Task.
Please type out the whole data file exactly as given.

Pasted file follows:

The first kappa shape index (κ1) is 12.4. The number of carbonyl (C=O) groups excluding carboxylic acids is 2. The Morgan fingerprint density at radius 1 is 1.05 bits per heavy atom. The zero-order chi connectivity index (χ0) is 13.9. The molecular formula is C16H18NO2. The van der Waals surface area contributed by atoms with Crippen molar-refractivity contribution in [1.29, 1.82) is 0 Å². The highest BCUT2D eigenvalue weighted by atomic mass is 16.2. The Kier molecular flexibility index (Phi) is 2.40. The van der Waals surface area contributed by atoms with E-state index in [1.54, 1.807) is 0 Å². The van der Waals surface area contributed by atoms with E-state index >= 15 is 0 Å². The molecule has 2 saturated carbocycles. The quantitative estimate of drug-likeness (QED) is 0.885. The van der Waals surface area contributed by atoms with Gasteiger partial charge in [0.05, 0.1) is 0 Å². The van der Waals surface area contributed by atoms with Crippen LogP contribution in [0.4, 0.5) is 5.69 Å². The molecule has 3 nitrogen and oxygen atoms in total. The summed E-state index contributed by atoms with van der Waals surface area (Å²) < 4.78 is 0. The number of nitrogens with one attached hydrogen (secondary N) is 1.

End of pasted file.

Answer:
The first kappa shape index (κ1) is 12.4. The number of carbonyl (C=O) groups excluding carboxylic acids is 2. The Morgan fingerprint density at radius 1 is 1.05 bits per heavy atom. The zero-order chi connectivity index (χ0) is 13.9. The molecular formula is C16H18NO2. The van der Waals surface area contributed by atoms with Crippen molar-refractivity contribution in [1.29, 1.82) is 0 Å². The highest BCUT2D eigenvalue weighted by atomic mass is 16.2. The Kier molecular flexibility index (Phi) is 2.40. The van der Waals surface area contributed by atoms with E-state index in [1.54, 1.807) is 0 Å². The van der Waals surface area contributed by atoms with E-state index >= 15 is 0 Å². The molecule has 2 saturated carbocycles. The quantitative estimate of drug-likeness (QED) is 0.885. The van der Waals surface area contributed by atoms with Gasteiger partial charge in [0.05, 0.1) is 0 Å². The van der Waals surface area contributed by atoms with Crippen LogP contribution in [0.4, 0.5) is 5.69 Å². The molecule has 3 nitrogen and oxygen atoms in total. The summed E-state index contributed by atoms with van der Waals surface area (Å²) < 4.78 is 0. The number of nitrogens with one attached hydrogen (secondary N) is 1.